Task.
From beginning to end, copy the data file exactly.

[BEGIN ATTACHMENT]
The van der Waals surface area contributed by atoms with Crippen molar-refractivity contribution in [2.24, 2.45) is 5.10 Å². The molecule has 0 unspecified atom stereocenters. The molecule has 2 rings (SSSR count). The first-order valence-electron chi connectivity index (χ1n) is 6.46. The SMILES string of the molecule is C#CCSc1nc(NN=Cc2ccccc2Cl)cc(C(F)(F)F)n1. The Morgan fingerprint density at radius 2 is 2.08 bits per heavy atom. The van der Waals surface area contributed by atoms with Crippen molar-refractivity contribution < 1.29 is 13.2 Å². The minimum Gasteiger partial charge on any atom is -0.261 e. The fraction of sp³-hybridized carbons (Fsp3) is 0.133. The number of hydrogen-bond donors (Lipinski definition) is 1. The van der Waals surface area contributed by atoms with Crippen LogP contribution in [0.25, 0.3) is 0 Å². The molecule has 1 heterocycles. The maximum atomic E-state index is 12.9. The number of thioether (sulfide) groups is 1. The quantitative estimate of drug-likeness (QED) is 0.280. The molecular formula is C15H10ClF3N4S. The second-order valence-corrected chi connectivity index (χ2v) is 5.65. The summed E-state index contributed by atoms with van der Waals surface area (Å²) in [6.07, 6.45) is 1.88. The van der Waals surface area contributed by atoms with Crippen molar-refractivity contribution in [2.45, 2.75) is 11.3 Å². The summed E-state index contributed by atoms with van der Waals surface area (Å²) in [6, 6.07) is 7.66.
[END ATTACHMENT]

The van der Waals surface area contributed by atoms with Crippen molar-refractivity contribution in [2.24, 2.45) is 5.10 Å². The molecule has 0 unspecified atom stereocenters. The molecule has 2 rings (SSSR count). The first-order valence-electron chi connectivity index (χ1n) is 6.46. The SMILES string of the molecule is C#CCSc1nc(NN=Cc2ccccc2Cl)cc(C(F)(F)F)n1. The Morgan fingerprint density at radius 2 is 2.08 bits per heavy atom. The van der Waals surface area contributed by atoms with Crippen molar-refractivity contribution < 1.29 is 13.2 Å². The minimum Gasteiger partial charge on any atom is -0.261 e. The fraction of sp³-hybridized carbons (Fsp3) is 0.133. The number of hydrogen-bond donors (Lipinski definition) is 1. The van der Waals surface area contributed by atoms with Crippen LogP contribution in [0.25, 0.3) is 0 Å². The molecule has 1 heterocycles. The maximum atomic E-state index is 12.9. The number of thioether (sulfide) groups is 1. The quantitative estimate of drug-likeness (QED) is 0.280. The molecular formula is C15H10ClF3N4S. The second-order valence-corrected chi connectivity index (χ2v) is 5.65. The summed E-state index contributed by atoms with van der Waals surface area (Å²) in [6.07, 6.45) is 1.88. The van der Waals surface area contributed by atoms with Crippen molar-refractivity contribution in [2.45, 2.75) is 11.3 Å². The summed E-state index contributed by atoms with van der Waals surface area (Å²) in [6, 6.07) is 7.66.